January 16, 2009

promises, promises

I'm supposed to be writing about why David Brooks is wrong about education, and how Value at Risk relates to No Child Left Behind.

But I just started a new (yet remarkably non-stressful) job, and I've been traveling, and it's winter, and the Gardener is sick, so what I actually want to write about is food.

I found out last week that the awesome, famous, surprisingly unpretentious1 beer bar in my city - which I knew to buy local when possible and to buy wind power offsets - also serves at least some meat that I'm happy to eat. I found this out by calling and asking in the middle of the afternoon, and the reaction of the person I talked to was, "Are you writing an article or something?" No, no, I just want to know for myself. What about the steak frites? The burgers? What about chicken dishes? "Is this for an article or what?" Oy. No, I am just that interested.

Also, are you sick? Is someone in your household sick? Do you need something tasty and nourishing to eat that doesn't take long to make? Consider miso-tofu-rice-greens Feel Better Soup.

Feel Better Soup for 2

  • 1 cup rice (white, brown, short-grain, long-grain, whatever)
  • a little tamari
  • a chunk of wakame/nori/other dried seaweed (optional)
  • hot pepper flakes
  • 2 cups leafy greens (chard, kale, spinach, etc), washed and cut into wide ribbons with most of the stalks removed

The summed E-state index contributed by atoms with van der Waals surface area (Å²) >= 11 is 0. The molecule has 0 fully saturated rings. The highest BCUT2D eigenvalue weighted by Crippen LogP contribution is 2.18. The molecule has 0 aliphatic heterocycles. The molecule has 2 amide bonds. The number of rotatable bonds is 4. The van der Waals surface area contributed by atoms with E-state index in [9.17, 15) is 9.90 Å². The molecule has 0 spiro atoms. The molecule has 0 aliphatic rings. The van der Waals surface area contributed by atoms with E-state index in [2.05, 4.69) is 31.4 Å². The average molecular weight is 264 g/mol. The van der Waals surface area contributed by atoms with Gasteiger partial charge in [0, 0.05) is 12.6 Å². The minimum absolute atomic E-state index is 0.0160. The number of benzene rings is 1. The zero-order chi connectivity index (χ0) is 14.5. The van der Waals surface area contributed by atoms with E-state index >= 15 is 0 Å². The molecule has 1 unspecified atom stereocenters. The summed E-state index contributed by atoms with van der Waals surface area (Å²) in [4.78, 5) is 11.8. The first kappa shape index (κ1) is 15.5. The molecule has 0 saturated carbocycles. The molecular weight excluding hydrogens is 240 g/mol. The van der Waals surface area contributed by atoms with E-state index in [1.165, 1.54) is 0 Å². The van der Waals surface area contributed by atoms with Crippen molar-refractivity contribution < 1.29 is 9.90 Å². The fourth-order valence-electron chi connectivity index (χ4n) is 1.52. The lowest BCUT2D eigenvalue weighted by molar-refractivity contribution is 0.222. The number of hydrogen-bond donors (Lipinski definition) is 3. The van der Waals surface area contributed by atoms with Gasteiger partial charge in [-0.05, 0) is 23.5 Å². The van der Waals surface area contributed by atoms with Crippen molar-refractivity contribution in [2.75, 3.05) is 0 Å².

• half a block of tofu, cut into small cubes
  • miso paste - I get fancy South River three-year aged barley miso, which it will not surprise you to learn I like better than Miso Master; but Miso Master (or whatever) would be fine
  • 2-3 scallions, washed and thinly sliced
  • toasted sesame oil
Cook the rice like you normally cook rice.

Bring 2.5 - 3 cups of water to a boil. Drop it to a simmer and add a slug of tamari and some hot pepper flakes for flavor. Add the greens and the tofu, and simmer until the greens are cooked but not soggy, 3-5 minutes. Turn the heat off and stir in miso to taste - miso doesn't do well being boiled. Serve it up.

To serve: put a big scoop of rice in the bottom of your bowl. Ladle the soup on top. Garnish with scallions, and add a generous slug of toasted sesame oil in the middle, where it will look cool. Eat.

Note that you still have half a block of tofu left, and probably some scallions as well, so you can make this the next night too.

1. It's pre-foodie-revolution in a way that makes it feel like the staff are stoked that you're interested, rather than judging you for not knowing enough already.

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